To be sure, Paul will return to give a much deeper answer to those who challenged God’s faithfulness to Israel in Romans 9–11. For now he continues on track to show that all Jews and Gentiles are sinners before God’s justice.
Are Christians exempt?
Moo speaks of our situation in plain terms: “All too often we Christians have presumed that God’s grace to us exempts us from any concern about our sin. . . .We want to ‘stand on the promises’ — and this is entirely appropriate. But we must not forget that God promises (in the NT as well as the OT) to rebuke and chastise his people for sin as well as to bless them out of the abundance of his grace.” Ouch! It seems that Christians also take part in religious gymnastics.
Have you ever found yourself presuming that (1) God’s grace to us exempts us from concern about our sin, or (2) God’s grace excuses our sin so it is not that bad? How does either of those concepts show up in your life?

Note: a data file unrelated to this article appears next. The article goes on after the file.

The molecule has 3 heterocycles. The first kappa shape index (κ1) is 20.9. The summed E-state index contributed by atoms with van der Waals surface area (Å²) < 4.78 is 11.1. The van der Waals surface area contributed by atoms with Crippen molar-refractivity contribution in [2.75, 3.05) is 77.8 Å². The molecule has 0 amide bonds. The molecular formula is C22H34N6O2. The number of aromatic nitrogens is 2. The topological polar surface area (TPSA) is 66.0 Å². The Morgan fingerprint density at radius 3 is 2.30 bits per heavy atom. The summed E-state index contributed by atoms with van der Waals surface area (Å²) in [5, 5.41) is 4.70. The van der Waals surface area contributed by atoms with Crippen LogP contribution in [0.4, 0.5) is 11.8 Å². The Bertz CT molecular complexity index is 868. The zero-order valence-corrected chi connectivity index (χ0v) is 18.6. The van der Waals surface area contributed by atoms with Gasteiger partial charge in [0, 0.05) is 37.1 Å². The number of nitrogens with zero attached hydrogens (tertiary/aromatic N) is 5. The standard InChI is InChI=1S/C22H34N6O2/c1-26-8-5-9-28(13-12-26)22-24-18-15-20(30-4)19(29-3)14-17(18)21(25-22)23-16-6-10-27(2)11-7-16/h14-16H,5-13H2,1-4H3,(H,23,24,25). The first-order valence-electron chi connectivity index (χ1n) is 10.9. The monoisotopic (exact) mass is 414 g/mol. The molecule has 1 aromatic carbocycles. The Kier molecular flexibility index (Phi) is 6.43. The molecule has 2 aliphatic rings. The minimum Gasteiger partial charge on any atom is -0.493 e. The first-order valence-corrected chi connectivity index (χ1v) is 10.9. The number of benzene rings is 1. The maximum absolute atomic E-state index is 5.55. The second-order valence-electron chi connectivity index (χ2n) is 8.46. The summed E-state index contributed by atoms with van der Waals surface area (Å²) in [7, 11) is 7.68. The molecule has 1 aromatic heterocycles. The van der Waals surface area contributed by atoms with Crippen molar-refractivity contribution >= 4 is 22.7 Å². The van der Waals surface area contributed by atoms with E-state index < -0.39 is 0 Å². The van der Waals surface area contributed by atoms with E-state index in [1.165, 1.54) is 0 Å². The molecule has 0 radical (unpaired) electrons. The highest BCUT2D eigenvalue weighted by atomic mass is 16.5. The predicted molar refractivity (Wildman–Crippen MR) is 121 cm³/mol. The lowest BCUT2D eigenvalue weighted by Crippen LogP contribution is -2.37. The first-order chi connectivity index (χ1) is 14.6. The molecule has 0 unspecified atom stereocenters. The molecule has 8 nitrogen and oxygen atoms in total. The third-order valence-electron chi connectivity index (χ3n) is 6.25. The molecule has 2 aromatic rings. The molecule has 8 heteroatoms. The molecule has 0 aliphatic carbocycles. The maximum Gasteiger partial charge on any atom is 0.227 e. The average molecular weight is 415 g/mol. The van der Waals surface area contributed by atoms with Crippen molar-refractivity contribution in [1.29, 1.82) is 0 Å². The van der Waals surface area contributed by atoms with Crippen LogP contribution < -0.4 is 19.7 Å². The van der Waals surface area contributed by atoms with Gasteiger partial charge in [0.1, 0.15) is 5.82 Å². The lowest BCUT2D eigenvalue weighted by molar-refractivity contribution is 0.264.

Peter agrees with Paul’s conclusions when he says:
For it is time for judgment to begin, starting with the house of God. And if it starts with us, what will be the fate of those who are disobedient to the gospel of God? And if the righteous are barely saved, what will become of the ungodly and sinners?
(1 Pet. 4:17-18, NET)
Copyright © 2012 Barry Applewhite. All rights reserved worldwide. Derived from materials created for Christ Fellowship, McKinney, Texas. Used by permission.
 Grant R. Osborne, Romans, The IVP New Testament Commentary Series (Downers Grove: InterVarsity Press, 2004) 84.
 C.E.B. Cranfield, The Epistle to the Romans, The International Critical Commentary (Edinburgh: T.&T. Clark Limited, 1975) 183, footnote 5.
 Douglas Moo, The Epistle to the Romans, The New International Commentary on the New Testament (Wm. B. Eerdmans Pub. Co., 1996) 190.
 Moo, Romans, 196-197.